There’s no doubt that federal policy is important. A Complete Streets provision in the federal transportation bill is essential to ensuring all levels of government can invest in creating safe, multi-modal networks.
While the fight for a more thorough understanding of the ways Americans get around continues on Capitol Hill, action at the state level demonstrates the desire for a Complete Streets approach — and an on-going need to ensure that desire becomes reality on our communities’ streets.
In West Virginia, Delegate Nancy Guthrie has introduced a Complete Streets bill that has found backing from the AARP West Virginia state office.
Senate Bill 2131 (.pdf), introduced by Rhode Island State Senators DiPalma, Pichardo, and Tassoni, has passed out of the Senate Housing and Municipal Government committee. Representing over 130,000 Rhode Islanders, the state chapter of AARP has joined with the Coalition for Transportation Choices to advocate in favor of the bill. In her testimony, Associate State Director Deanna Casey points out, “Making it easier for older people to get around is an obvious reason we’re involved, but Complete Streets design promotes public safety, helps revive our towns and cities and increases property values.”
Of course, passing a state law is only the first step in ensuring a Complete Streets approach is taken.
New York State Senator Charles J. Fuschillo, sponsor of last year’s Complete Streets measure, made sure to let everyone know that the law was officially in effect as of Saturday, February 11.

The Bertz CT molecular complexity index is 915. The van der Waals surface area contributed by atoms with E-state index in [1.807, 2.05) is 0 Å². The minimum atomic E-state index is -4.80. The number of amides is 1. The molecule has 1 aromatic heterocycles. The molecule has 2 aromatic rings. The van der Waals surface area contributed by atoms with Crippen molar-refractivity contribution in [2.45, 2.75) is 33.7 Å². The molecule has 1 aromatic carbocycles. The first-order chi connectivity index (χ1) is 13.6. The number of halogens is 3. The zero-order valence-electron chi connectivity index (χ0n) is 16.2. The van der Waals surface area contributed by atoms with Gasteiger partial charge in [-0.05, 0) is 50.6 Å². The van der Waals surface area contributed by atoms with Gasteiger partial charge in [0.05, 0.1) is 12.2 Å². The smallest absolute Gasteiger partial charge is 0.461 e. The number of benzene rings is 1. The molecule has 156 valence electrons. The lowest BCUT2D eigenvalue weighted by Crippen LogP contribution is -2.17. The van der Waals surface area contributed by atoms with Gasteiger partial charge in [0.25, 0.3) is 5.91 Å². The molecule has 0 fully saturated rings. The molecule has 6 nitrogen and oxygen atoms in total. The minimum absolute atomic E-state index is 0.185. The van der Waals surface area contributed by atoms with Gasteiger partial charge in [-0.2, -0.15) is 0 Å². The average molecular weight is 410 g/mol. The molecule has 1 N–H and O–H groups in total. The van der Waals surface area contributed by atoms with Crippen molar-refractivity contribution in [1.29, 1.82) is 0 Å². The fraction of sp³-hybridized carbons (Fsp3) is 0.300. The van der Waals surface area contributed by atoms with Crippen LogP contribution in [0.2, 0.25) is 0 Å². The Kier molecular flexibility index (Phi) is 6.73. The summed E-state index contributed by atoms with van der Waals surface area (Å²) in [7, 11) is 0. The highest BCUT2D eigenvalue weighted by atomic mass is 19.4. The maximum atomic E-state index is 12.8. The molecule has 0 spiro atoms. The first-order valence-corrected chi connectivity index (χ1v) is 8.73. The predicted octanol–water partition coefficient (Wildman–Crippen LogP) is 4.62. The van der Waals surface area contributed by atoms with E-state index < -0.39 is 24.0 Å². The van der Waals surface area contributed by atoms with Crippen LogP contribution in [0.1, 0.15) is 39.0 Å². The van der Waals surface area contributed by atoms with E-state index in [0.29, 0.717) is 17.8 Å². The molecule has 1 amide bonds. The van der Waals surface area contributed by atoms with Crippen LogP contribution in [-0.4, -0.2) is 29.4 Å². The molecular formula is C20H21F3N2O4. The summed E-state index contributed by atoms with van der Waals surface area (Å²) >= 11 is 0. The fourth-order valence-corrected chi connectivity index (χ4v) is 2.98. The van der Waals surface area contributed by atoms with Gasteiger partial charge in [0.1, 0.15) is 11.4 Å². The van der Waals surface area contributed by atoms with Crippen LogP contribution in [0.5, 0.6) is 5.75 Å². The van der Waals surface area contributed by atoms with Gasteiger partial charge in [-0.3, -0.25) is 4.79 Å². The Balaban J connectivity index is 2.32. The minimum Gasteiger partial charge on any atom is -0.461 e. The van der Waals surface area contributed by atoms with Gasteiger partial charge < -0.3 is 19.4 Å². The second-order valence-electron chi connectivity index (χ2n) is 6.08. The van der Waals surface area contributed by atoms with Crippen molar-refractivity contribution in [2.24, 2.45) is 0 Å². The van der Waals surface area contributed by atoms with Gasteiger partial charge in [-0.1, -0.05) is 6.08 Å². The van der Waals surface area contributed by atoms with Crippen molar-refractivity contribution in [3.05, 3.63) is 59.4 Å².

Michigan‘s Complete Streets Advisory Council released its 2011 annual report (.pdf) detailing progress made since the Complete Streets law’s passage in 2010. The 18-member group offers sample language from Complete Streets policies on the books across the country that could be used by the State Transportation Commission as it develops a Complete Streets policy for the Department of Transportation. The Transportation Commission is required to develop that policy by August 2012.
Successes from the last 3 years, and strategies to ensure the routine incorporation of all users, can be found in the Connecticut Bicycle & Pedestrian Advisory Board’s 2011 annual report (.pdf). The Board, established with the state’s Complete Streets law, makes sixteen detailed recommendations to better serve residents and visitors on foot, bike, and transit. Their recommendations include rewriting the state’s Highway Design Manual, developing processes and checklists to ensure Complete Streets compliance, offering training on the concept, and aligning state funding programs to support the development of a statewide multi-modal transportation network.
The work done by the Minnesota Department of Transportation to implement Complete Streets is detailed in its most recent report to the state legislature. Collaborating with more than 30 individuals, representing more than 20 organizations, on the Complete Streets External Advisory Group, MnDOT has been able to address Complete Streets challenges and opportunities in a number of ways, covering activities from supporting Complete Streets policy adoption to determining the minutiae of Complete Streets performance measures at the state level.
And, in Massachusetts, it’s full steam ahead for a series of Complete Streets trainings aimed at state Department of Transportation workers, transportation staff from municipalities, and planners and engineers hired as consultants. Offering educational opportunities is one of our four key steps to ensuring successful implementation of a Complete Streets policy.
Advocates are still working to get a state policy adopted in Indiana, and the state Department of Health is on board. A new five-minute video introduces the Complete Streets concept and its benefits, while also highlighting some on-the-ground examples from the state.